One thing that can really take the pep out of our step is constipation.  The weighed down, bloated, dragging feeling can follow us for days, weeks, or longer.  Before you jump for the laxative aisle at the pharmacy, you may want to consider a few natural remedies.  Additionally, if you have tried the below remedies and you are still having issues with constipation, you may want to consult with your doctor to see if there is a larger issue that needs to be addressed.  For chronic issues, my go-to window is 4-6 weeks of consistent treatment before I seek pharmaceutical interventions.  If it’s an acute or intense issue, my window narrows to 24 hours if things are getting worse or 48 hours if there is no change.

What is Constipation?

The official definition of constipation according to the Mayo Clinic is reduced frequency of bowel movements for two or more weeks.  This usually adds up to 3 or fewer bowel movements in a week.  Alternatively, if you are having difficulty passing stool for 2 or more weeks, this is also considered constipation.

Besides having difficulty passing stool, constipation can also lead to abdominal pain, bloating, headaches, backaches, and sometimes bedwetting, especially in children.

What Causes Constipation? 

Constipation can result from anatomical abnormalities, issues with nerve conduction in the intestines, medications, food intolerances, and other issues.  Most commonly, the cause is more functional than medical:

  • Dehydration:
    • Is your urine dark in color?  Are you regularly urinating less than every 2-3 hours during the day?
    • Does your skin tent? Watch this video to see how to do this simple test.
    • Do you get dizzy easily when you stand up?  This is a sign of lower blood pressure and can be due to low blood volume as a result of dehydration.
  • Lack of Exercise:
    • For those who spend the majority of their time sitting, getting up for short walks through the day can really help improve the movement of your intestines.  This increase of blood flow and movement can speed digestion along.  Think of the muscles moving as you walk giving your organs a nice massage and encouragement to move along.
  • Disrupted Digestive Flora:
    • This is especially common after having used an antibiotic as they kill bacteria indiscriminately.  If you have been using a probiotic without success, consider switching to a different brand.
  • Low Fiber Intake:
    • We need plenty of fiber in our diet to form our stools.  Without adequate amount, digestion turns sluggish.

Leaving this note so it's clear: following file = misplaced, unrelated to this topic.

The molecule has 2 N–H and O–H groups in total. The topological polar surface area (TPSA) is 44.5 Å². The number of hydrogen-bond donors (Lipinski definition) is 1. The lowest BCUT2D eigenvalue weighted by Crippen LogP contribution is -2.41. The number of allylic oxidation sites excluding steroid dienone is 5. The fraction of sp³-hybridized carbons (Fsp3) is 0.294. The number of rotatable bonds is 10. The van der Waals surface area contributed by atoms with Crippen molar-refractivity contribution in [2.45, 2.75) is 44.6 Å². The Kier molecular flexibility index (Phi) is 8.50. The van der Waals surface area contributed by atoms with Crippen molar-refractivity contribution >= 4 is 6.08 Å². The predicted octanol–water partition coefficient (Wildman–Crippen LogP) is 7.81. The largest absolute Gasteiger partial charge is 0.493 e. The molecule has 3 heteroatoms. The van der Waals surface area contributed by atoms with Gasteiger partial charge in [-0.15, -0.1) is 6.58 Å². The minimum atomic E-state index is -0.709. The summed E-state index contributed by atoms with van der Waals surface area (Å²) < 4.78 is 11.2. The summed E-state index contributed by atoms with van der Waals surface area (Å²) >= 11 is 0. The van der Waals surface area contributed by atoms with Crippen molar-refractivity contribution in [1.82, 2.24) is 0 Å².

• Stress:
    • Many people experience diarrhea as a side effect of high stress, but constipation can also be a result of chronic unaddressed stress.
How can I Address my Constipation at Home?

First, we can look over the list of common causes of constipation.  Have you recently had an accident/injury or surgery that affected your abdomen?  If so, you should get a medical checkup to see if this is contributing.  Do you have uncontrolled diabetes or nervous system issues, these should also be medically investigated.  Are you taking any medications or over the counter supplements?  Check these to see if constipation is a common side effect.  If these causes have been ruled out, consider the following options:

Increase your water intake.

Divide your weight in pounds in half and then aim to drink that many ounces of water.  For instance, if you weigh 180 pounds, aim for 90 oz of water daily.  Yes, you will have increased frequency of urination, but after about two weeks, your body will adjust and this will resolve.

Increase your exercise, specifically walking.

Aim for 20 or more minutes of sustained walking daily.  During the nasty weather, you may consider walking on an indoor track or at your local mall – many open early for walkers.

Consider a probiotic.

My rules of thumb when choosing a good product are as follows: 5 or more strains of bacteria including Lactobacillus and Bifidobacterium strains minimally, 5 billion CFU (Colony Forming Units) per dose, and a product that is refrigerated.  Unfortunately, while experiencing digestive symptoms, eating fermented foods rarely delivers the amounts of bacteria needed to re-seed your intestines, but after a month or so of taking a probiotic twice daily, most people can maintain their healthy gut bacteria through diet.

Increase your fiber intake.

This should come from a variety of sources including vegetables, fruit, nuts and seeds, organic legumes, and organic whole grains.  My favorite way to do this is to make a chia seed pudding.  1/4 cup of chia seeds per 2 cups of milk or milk substitute, refrigerate for around 2 hours, and you will have a tapioca-like pudding.  A great goal is 25 – 40 grams of fiber per day as a minimum.

Initiate a mindfulness practice including deep breathing exercises.

This will help address stress and trigger your body’s rest and digest parasympathetic nervous system to engage.

Gentle osmotic laxatives.

My two favorites are magnesium and vitamin C.  If you have ever had too much of either, you may have experienced loose stool.  Both magnesium and vitamin C, when taken in amounts higher than the body, can absorb remain in the large intestine and pull water in too.  This creates softer easier to pass stool.

castor-oil applications to the abdomen.

These can increase blood flow to the intestines and help encourage the movement of your intestines while you sleep.  Do not use this treatment if you are pregnant as it can also trigger uterine contractions.

I hope this has given you a few new tools to use when constipation becomes an issue.  Remember, if your symptoms are not responding in 4-6 weeks or if constipation returns time and time again, be sure to schedule an appointment with a health care provider to discuss the cause and additional treatment options.  Constipation is not a normal function and can lead to additional symptoms.  There is no reason to “just live with it”.

To our health!

-Dr. Currey